Tuesday, November 25, 2008

Memories of November 22, 1963

November 22, 1963.

It's one of those days in history that you knew exactly what you were doing when you heard the news. On that date in history, I was a nine year old boy just starring out the window of Mrs. McLaughlin's third grade class room at Lewis Elementary School on the east side of Flint, Michigan. Looking out the window it didn't look like anything was different that what I saw every other day that I looked out the window, but something was different and everyone in the class knew that something was wrong when Mrs. McLaughlin didn't crack open the Bible and read from it like she did every day of the week. (You got to remember that this was 1963 and this was long before teachers were restricted from reading the Bible to their students in a public school classroom.)

Somebody from the office talked to Mrs. McLaughlin at the classroom door and instead of her reading the Bible to us she just sat quietly behind her desk in front of the classroom. It wasn't until around 2:30 or so that Mrs. McLaughlin announced to the classroom that President Kennedy had been shot and we were going to be dismissed from school early. None of us kids in that third grade classroom really understood the implications of what had happened in Dallas, Texas that afternoon. The President had been shot and kids don't connect being shot with dying -- that's something we never really had to deal with before.

I lived about five blocks away from school and I thought that I'd just go home and sit in front of the TV set and watch cartoons just like I did most every day -- little did my child size mind realize that the news departments of all of the network TV stations would be doing wall-to-wall non-stop coverage of the events in Dallas and there would be no cartoons. My Mom (who had just gotten a divorce from my father just months before) was working at a laundromat some five or six blocks away from our home and wouldn't be home until 7:30 or so -- which normally would not have bothered me -- but watching all of this coverage on the TV about the assassination was starting to scare me. I was so scared I couldn't even get off the couch and I feared what might be waiting for me beyond the furnace grate on the floor in the corner of this reverse L-shape living room/dining room of the house the lived in.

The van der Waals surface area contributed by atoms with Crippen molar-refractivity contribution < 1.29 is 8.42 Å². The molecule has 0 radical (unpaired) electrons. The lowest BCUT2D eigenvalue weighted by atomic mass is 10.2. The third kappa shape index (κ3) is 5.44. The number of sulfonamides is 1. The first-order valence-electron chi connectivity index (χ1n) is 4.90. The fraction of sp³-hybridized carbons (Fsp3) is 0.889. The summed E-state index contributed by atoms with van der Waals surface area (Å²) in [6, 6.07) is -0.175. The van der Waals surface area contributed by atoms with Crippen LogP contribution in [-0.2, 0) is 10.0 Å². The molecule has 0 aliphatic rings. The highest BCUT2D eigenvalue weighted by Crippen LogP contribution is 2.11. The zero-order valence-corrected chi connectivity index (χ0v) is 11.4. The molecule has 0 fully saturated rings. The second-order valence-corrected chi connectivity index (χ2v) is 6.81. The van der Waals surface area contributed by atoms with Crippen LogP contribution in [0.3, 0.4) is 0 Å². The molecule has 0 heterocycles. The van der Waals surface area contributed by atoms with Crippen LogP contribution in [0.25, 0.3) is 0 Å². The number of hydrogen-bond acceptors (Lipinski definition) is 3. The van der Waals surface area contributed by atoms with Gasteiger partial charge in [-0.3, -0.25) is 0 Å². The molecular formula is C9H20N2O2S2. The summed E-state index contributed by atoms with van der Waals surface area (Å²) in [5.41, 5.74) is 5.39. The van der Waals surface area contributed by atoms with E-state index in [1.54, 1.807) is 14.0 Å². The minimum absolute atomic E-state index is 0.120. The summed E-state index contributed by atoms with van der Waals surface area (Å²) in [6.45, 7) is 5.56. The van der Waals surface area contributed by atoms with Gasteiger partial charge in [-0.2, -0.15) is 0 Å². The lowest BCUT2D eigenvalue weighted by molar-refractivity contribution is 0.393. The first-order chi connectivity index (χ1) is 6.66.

When you're a nine old kid -- seeing your President get shot on television just didn't make any sense and your small mind can't comprehend why adults were feeling like they did -- but you knew that something serious had just happened.

And just like everyone can remember what they were doing on November 22, 1963 -- they can remember just where they were when they turned on their TV set and watched Jack Ruby kill President Kennedy's alleged killer Lee Harvey Oswald. When Ruby killed Oswald, my Mother and I were visiting our neighbor two houses from us. Our neighbor was a deeply religious woman with four kids (one of those kids was a retarded adult who was pretty much sheltered from the public) and for some strange reason -- I walked into their living room and was glued to their black and white television -- the same television that I had seen Arthur Godfrey on one night now showing Jack Ruby pulling out the gun and killing Oswald.

"Oh my God!" was being murmured nonstop by all of the adults in the house as they watched the events unfolding on television.

Those are some of the memories that I have of November 22, 1963 and usually I relive those moments every year when November 22 rolls around -- but for some reason this year November 22 came and went just like any other day. I don't know why -- but I kind of feel bad that I forgot to remember a day in a history that the world will never forget.

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